NASA's Hubble space telescope image of NGC 1672 which is a barred spiral galaxy located in the constellation Dorado

State Space Algorithm

Recently, I im­ple­mented the state space al­go­rithm in Racket. It's a sim­ple al­go­rithm that can find a goal state in n-di­men­sional Euclidean space. All one needs is a com­putable func­tion, a start­ing do­main, and a goal value.

How does it work?

For ex­am­ple, let's say we want to find an in­put for co­sine that gives us one of the ze­ros for the do­main 0 to 2π. Of course, there's no need to use the al­go­rithm in this case. We could look at a unit cir­cle and find that ap­ply­ing co­sine with the value 3π/2 gives us zero. Alternatively, the value of π/2 works just as well. Shortly, we'll dis­cover how the al­go­rithm will non­de­ter­min­is­ti­cally re­turn one of these two ze­ros–and in this case, we don't fa­vor ei­ther state. Any zero will do.

The main idea of the al­go­rithm is to tighten the do­main around a state that sat­is­fies the goal. This process is done it­er­a­tively. Every crank, the code will gen­er­ate K ran­dom guesses for a goal-sat­is­fy­ing state within the cur­rent do­main. The K pa­ra­me­ter has to be any pos­i­tive in­te­ger, but you get to choose it. I rec­om­mend try­ing dif­fer­ent val­ues for K to see how that af­fects the out­come.

The best state out of the set of K–i.e. the guess that gives an out­put clos­est to the goal–will be set aside. This guess is se­lected by find­ing the K range value that min­i­mizes the for­mula be­low. Note that y is the guess and yg is the goal value.

Obviously, in the be­gin­ning, the best state is likely far off from the goal state. The chance to gen­er­ate a sat­is­fi­able guess in­creases as the do­main shrinks around a goal-sat­is­fy­ing state, which hap­pens every it­er­a­tion.

To get this new do­main, there are a few steps to fol­low. First, let's find the av­er­age of the ab­solute val­ues of the dif­fer­ences of the K range val­ues and the goal value, which we'll call u.

Next, we'll need a so-called ep­silon value to scale our new do­main. To com­pute it, use the fol­low­ing for­mula:

The nu­mer­a­tor is the ab­solute value of the dif­fer­ence of the best K range value and the goal–which we com­puted ear­lier. The de­nom­i­na­tor is the u we just com­puted. So, you should only be plug­ging in num­bers here.

Finally, in­sert our pre­req­ui­site work into this for­mula to gen­er­ate the new do­main. Note that the x is the best state out of the set of K states. The b is the end value of the cur­rent do­main; the a is the be­ginnning of the do­main.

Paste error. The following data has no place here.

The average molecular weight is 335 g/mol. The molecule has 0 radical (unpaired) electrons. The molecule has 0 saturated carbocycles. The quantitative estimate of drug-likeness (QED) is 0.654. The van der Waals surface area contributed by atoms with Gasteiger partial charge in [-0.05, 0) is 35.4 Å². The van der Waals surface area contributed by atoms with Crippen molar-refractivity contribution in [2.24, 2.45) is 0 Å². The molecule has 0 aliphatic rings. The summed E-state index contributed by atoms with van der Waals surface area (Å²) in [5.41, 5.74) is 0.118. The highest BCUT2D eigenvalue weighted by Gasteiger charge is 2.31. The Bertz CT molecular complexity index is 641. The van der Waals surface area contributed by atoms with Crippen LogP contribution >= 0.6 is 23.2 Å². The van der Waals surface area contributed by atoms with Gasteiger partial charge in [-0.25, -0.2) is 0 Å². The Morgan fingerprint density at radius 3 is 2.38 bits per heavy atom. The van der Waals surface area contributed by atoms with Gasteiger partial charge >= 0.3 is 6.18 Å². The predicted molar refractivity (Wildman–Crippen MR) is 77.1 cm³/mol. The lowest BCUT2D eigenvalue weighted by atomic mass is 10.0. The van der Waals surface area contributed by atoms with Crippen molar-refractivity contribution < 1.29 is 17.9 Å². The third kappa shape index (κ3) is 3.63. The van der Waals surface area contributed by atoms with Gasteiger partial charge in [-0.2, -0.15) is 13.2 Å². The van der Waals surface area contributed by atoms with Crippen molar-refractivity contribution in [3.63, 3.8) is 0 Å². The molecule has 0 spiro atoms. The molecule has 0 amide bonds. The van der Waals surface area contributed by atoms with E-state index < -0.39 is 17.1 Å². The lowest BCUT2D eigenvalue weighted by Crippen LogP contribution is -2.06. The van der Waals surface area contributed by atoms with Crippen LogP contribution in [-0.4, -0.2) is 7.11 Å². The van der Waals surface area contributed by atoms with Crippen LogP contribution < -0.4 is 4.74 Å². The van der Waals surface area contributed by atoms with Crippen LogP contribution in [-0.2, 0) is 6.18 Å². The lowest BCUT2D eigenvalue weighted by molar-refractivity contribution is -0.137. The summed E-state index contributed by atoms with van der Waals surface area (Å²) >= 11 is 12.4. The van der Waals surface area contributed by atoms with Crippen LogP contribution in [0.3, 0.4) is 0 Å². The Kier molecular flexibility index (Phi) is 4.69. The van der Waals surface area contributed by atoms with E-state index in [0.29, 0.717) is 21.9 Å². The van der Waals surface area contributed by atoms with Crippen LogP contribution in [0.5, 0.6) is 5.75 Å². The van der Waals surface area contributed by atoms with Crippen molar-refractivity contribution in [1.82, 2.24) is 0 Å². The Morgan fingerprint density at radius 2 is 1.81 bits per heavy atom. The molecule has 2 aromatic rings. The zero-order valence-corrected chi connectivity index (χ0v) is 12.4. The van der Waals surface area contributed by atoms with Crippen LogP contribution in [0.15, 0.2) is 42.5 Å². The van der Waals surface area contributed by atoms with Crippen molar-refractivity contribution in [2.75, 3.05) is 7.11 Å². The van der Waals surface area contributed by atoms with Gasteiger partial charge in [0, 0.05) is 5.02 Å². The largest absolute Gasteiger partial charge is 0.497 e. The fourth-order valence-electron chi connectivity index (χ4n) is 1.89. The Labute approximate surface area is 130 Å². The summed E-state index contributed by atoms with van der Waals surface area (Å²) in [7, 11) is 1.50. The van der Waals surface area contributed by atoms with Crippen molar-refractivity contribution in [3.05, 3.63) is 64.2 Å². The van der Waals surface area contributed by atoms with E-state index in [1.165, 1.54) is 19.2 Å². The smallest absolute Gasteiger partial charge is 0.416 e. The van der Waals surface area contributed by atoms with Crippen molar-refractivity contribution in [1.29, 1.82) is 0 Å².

The al­go­rithm will thus gen­er­ate K range val­ues and use the best one to cre­ate the new do­main for the next it­er­a­tion. We'll con­tinue this process un­til one of the gen­er­ated guesses is within an er­ror bound that we choose.


Astute read­ers may have no­ticed that this is a vari­a­tion of a beam search. According to Wikipedia, beam search is a heuris­tic search al­go­rithm that ex­plores a graph by ex­pand­ing the most promis­ing node in a lim­ited set. In this case, our graph” is the do­main. Thus, we are work­ing over a con­tin­u­ous space rather than a dis­crete space; how­ever, since we can ef­fec­tively re­duce the search space, the al­go­rithm works. Well, works is fudgey term. I be­lieve that the al­go­rithm can some­times fail to find a so­lu­tion since it isn't math­e­mat­i­cally guar­enteed to con­verge the do­main around a goal-sas­ti­fy­ing state. Increasing the K pa­ra­me­ter should help–more guesses in­creases the chance of one them be­ing good.

Here is the code for my com­plete so­lu­tion. As a re­minder, the al­go­rithm is look­ing for a zero of the co­sine func­tion for the do­main 0 to 2π. To note, K is set to 3, and the er­ror bound is set to .01.

#lang racket

(require math/distributions)

(struct domain (x y))

(define (state-space fn goal [domain (domain 0 (* 2 pi))] [k 3] [error-bound .01])
(let loop ([x 0] [min (domain-x domain)] [max (domain-y domain)])
[(within-bound? (fn x) goal error-bound) x]
(define k-values (gen-k-values k min max))
(define best-value (select-best-value k-values fn goal))
(define-values (new-min new-max) (gen-new-bound k-values best-value goal min max))
(displayln (format "~a < ~a < ~a" new-min best-value new-max))
(loop best-value new-min new-max)])))

(define (gen-k-values k min max)
(define dist (uniform-dist min max))
(for/list ([ii k])
(sample dist)))

(define (select-best-value k-values fn goal)
(argmin (lambda (x) (abs (- goal (fn x)))) k-values))

(define (gen-new-bound k-values best-value goal min max)
(define errors (map (lambda (x) (abs (- goal x))) k-values))
(define avg-error (average errors))
(define e (/ (abs (- best-value goal)) avg-error))
(define term (* e (/ (- max min) 2)))
(values (- best-value term) (+ best-value term)))

(define (within-bound? y goal error-bound)
(define diff (- goal y))
(<= (abs diff) error-bound))

(define (average xs (return /))
(if (empty? xs)
(return 0 0)
(average (cdr xs)
(lambda (sum len)
(return (+ sum (car xs))
(+ len 1))))))

(module+ main
(state-space cos 0))

For a sin­gle run, I got a state value of about 1.566, which is close to π/2. Since π/2 is one of the valid ze­ros, the al­go­rithm's out­come is what we ex­pected. You should keep in mind that it's pos­si­ble to get a state value near 3π/2, the other zero. Consider run­ning the al­go­rithm mul­ti­ple times to get a feel for how things work.